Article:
Associate Justice, Court of Appeal, Second Appellate District, Division Two – Elwood Lui: YES

Appointed by Governor Jerry Brown

Associate Justice, Court of Appeal, Second Appellate District, Division Two – Victoria M. Chavez: NO

Appointed by Governor Arnold Schwarzenegger.

Associate Justice, Court of Appeal, Second Appellate District, Division Three – Luis A. Lavin: YES

Appointed by Governor Jerry Brown

Associate Justice, Court of Appeal, Second Appellate District, Division Three – Halim Dhanidina: YES

Appointed by Governor Jerry Brown

Associate Justice, Court of Appeal, Second Appellate District, Division Three – Anne H. Egerton: YES

Appointed by Governor Jerry Brown

Presiding Justice, Court of Appeal, Second Appellate Court, Division Four – Norma M. Manella: NO

Originally appointed by Governor George Deukmejian.

Associate Justice, Court of Appeal, Second Appellate District, Division Four – Thomas Willhite: NO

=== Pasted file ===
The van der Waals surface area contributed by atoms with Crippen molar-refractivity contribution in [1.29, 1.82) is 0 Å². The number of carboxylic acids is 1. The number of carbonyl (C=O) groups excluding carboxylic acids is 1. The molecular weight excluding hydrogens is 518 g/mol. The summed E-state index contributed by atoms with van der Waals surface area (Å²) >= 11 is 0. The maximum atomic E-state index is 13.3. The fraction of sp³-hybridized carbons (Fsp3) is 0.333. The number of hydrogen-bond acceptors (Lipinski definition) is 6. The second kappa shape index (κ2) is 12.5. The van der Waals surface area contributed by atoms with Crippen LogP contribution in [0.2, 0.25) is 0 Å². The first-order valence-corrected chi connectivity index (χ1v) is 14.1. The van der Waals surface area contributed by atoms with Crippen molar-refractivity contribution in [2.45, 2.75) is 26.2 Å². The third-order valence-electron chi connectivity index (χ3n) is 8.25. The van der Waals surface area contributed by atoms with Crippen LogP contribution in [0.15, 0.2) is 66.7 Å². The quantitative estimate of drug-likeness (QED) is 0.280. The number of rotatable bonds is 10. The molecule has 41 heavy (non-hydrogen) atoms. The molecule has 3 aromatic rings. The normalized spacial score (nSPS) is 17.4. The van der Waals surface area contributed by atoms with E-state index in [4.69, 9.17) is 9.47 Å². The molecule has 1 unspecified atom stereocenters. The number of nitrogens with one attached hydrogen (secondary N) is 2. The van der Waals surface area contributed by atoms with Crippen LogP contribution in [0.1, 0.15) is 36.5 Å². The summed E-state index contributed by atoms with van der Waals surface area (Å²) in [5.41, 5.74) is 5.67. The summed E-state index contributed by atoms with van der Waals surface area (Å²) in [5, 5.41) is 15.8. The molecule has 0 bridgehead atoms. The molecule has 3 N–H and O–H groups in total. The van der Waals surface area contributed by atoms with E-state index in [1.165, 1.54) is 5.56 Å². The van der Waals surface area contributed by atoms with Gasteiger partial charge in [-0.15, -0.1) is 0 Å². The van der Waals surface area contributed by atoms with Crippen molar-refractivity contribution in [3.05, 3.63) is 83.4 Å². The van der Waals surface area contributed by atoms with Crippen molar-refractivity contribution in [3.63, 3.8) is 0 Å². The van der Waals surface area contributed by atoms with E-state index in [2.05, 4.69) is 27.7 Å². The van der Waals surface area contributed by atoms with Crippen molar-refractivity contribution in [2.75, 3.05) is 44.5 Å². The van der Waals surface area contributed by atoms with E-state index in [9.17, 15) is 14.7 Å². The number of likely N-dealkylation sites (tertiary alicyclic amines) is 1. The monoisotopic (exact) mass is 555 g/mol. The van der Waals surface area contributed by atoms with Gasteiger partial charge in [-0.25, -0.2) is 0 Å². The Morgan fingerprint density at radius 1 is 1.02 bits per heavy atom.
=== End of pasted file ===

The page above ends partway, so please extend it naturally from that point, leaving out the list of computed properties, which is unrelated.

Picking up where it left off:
Appointed by Governor Arnold Schwarzenegger.

Associate Justice, Court of Appeal, Second Appellate District, Division Five – Dorothy C. Kim: YES

Appointed by Governor Jerry Brown.

Associate Justice, Court of Appeal, Second Appellate District, Division Five – Carl H. Moor: YES

Appointed by Governor Jerry Brown.

Associate Justice, Court of Appeal, Second Appellate District, Division Five – Lamar W. Baker: YES

Appointed by Governor Jerry Brown.

Associate Justice, Court of Appeal, Second Appellate District, Division Six – Arthur Gilbert: YES

Appointed by Governor Jerry Brown.

Associate Justice, Court of Appeal, Second Appellate District, Division Six – Martin J. Tangeman: YES

Appointed by Governor Jerry Brown.

Associate Justice, Court of Appeal, Second Appellate District, Division Seven – Gail R. Feuer: YES

Appointed by Governor Jerry Brown.

Associate Justice, Court of Appeal, Second Appellate District, Division Seven – John L. Segal: YES

Appointed by Governor Jerry Brown.

Presiding Judge, Court of Appeal, Second Appellate District, Division Eight – Tricia A. Bigelow: NO

Appointed by Governor Arnold Schwarzenegger.

Judge of the Superior Court Office Number 4: A. Veronica Sauceda

Judge of the Superior Court Office Number 16: unsure

Judge of the Superior Court Office Number 60: Holly L. Hancock

Judge of the Superior Court Office Number 113: Javier Perez

Endorsed by United States Representative Judy Chu and Los Angeles County Supervisor Hilda Solis.